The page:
In a moment of spontaneity, on Saturday night I bought a ticket to the Juno Awards show, the annual celebration of Canadian music. It’s not quite my bucket-list event… that would be The Oscars, but that is unfortunately a members-only event.
The only way I could go is if a certain actor were invited to join and in turn invited me to go along! So, failing that, I thought I would take in the Junos, which since 1995 have been a fan event and this year were held in Vancouver.
The whole week was filled with music-related events, all helping to support school and youth music programs through MusiCounts. On Friday evening my family and I went to the Juno Cup. It was funny watching the Jock team (NHL players and Olympians) hold back to avoid beating the Rock team (musicians) too badly at hockey. It was fun, too, that the game was at one of the rinks where my younger son himself plays hockey. The two “teams” even had a skills competition, which included Jim Cuddy of Blue Rodeo singing the hit “Try”… and then Natalie Spooner of the Canadian National Women’s Hockey Team singing the same song and winning the point based on crowd support! Here’s the original 1987 version:
So, I bought myself one ticket to the Junos and sat only 3 rows from the floor, with this great view of the stage:
I would not have wanted to be on the floor, where there were no seats and the women were dancing around wearing super-high heals. Not to mention that the warm-up MC was exhorting them to party hard and be loud for the TV broadcast! No, I was content to sit in my seat, sip my red wine, and watch the show.
Host and BC crooner Michael Bublé (who actually lives not too far from me) was funny and engaging and even sang a song with Diana Krall. (One time on a ferry to Vancouver Island, I was right next to Krall, her husband Elvis Costello [love him], and their kids, but with true Canadian reticence, I decided not to bother them.) Bublé and Krall, each of whom won album of the year in their own category, joined together to perform the Nat King Cole classic “L-O-V-E”.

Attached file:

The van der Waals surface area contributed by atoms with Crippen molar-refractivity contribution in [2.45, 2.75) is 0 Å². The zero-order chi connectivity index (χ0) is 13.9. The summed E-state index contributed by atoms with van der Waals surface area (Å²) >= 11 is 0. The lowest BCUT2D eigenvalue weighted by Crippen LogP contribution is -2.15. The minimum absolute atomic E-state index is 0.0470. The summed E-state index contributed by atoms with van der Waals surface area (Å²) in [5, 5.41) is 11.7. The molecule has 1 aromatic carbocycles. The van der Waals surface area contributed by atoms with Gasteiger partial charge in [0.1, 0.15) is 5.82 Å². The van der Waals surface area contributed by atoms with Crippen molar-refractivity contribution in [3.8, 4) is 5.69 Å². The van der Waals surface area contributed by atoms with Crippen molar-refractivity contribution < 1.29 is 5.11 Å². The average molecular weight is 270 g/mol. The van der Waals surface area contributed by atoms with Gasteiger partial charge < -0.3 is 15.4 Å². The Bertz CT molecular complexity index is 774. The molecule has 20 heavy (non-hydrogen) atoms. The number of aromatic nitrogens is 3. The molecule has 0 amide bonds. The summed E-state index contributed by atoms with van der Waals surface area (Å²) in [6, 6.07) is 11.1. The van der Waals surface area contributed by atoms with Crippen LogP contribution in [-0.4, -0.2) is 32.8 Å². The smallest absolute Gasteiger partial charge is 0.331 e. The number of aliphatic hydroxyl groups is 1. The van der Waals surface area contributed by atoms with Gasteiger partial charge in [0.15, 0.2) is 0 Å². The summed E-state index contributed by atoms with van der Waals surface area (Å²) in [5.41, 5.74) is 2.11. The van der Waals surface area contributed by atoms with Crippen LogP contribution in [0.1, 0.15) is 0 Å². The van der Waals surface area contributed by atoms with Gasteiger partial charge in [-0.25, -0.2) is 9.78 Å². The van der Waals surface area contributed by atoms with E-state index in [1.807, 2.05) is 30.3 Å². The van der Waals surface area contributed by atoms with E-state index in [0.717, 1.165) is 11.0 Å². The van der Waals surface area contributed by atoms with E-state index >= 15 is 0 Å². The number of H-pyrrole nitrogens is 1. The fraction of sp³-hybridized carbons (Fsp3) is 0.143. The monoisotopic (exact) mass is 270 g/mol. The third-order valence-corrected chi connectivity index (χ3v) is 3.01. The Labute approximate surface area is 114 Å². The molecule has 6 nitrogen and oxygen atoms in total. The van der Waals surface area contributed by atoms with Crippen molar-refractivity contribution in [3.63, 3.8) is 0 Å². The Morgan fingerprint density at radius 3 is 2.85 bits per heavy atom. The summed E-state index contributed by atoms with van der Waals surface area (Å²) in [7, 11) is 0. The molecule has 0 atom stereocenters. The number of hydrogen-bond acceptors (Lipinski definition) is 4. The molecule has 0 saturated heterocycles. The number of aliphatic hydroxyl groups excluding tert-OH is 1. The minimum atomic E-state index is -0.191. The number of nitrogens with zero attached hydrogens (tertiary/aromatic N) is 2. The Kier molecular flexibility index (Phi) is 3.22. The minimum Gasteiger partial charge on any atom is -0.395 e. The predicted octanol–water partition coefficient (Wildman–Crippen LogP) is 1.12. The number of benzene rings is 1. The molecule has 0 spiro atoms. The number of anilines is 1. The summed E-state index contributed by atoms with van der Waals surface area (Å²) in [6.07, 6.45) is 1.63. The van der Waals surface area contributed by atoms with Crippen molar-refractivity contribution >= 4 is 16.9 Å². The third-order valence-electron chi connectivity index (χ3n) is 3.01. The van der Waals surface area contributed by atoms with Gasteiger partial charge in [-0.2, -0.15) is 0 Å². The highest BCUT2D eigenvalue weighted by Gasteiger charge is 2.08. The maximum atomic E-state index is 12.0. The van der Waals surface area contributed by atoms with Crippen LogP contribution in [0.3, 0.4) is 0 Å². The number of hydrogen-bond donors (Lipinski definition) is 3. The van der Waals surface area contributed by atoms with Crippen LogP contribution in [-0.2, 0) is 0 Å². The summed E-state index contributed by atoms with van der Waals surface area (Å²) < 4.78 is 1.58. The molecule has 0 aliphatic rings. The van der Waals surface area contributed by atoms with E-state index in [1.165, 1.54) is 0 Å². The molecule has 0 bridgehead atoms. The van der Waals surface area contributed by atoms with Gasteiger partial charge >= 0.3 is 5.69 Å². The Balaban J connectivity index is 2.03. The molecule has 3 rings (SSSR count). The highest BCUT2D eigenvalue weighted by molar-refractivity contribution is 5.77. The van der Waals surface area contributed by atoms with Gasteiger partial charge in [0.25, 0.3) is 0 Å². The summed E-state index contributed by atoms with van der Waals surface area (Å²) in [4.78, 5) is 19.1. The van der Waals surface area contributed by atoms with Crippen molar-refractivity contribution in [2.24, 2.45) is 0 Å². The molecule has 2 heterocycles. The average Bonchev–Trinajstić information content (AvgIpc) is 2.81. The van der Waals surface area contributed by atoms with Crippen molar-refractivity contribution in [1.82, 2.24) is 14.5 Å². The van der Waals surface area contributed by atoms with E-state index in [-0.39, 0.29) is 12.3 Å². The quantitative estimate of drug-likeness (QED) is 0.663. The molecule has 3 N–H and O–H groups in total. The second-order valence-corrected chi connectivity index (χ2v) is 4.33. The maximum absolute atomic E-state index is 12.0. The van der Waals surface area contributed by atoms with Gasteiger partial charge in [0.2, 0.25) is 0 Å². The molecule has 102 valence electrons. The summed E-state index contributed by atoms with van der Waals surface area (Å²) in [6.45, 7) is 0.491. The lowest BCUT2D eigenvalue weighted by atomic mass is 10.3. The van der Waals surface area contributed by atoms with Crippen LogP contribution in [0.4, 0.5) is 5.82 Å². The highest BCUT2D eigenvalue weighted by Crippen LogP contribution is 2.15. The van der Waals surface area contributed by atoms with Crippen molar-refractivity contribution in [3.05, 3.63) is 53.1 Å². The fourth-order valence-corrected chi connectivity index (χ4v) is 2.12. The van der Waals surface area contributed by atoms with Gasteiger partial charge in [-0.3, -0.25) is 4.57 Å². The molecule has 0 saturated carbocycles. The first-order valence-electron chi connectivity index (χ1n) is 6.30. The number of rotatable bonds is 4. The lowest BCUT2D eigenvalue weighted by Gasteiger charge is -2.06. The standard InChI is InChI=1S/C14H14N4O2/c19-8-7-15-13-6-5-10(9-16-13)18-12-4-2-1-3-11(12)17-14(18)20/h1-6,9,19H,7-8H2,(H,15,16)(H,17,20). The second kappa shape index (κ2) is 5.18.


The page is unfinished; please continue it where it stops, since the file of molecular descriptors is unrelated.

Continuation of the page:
One of my favourite performances of the night was The Jerry Cans singing “Northern Lights” or “Ukiuk”. From their website, “With a unique mix of traditional Inuit throat singing and roots-rock sung in the Indigenous language of Inuktitut, The Jerry Cans are a distinctly Northern sound.” (So glad the CBC had TV cameras there, or you would have seen this only from my phone!)
There was also a tribute to Gord Downie of The Tragically Hip, who passed away from brain cancer last year. Dallas Green (City and Colour) sang one of my favourite Hip songs, “Bobcageon”, which I talked about here. And then later, Downie’s brothers came up and gave a heart-felt speech while accepting an award for him for Artist of the Year.
I also really enjoyed singing along to the Barenaked Ladies performing “One Week” and “If I Had $1000000”. Geddy Lee of Rush introduced them. He reminisced about an event I remember well — the performance that never happened, on New Year’s Eve in 1991 at Nathan Phillips Square in Toronto. Then Mayor Barbara Hall banned their performance because she felt that their name was politically incorrect! They went on to success in spite of their name (lol), and still continue recording even though Steven Page left the band in 2009. The 2018 Junos, the occasion of their induction into the Canadian Music Hall of Fame, was the first time in 9 years that Page had joined his former bandmates on stage. So cool to see them having so much fun and to be part of the crowd belting out “If I Had $1000000”!
It was a really great experience and I am so glad that I decided spur-of-the-moment to go to the Junos when the show came to town!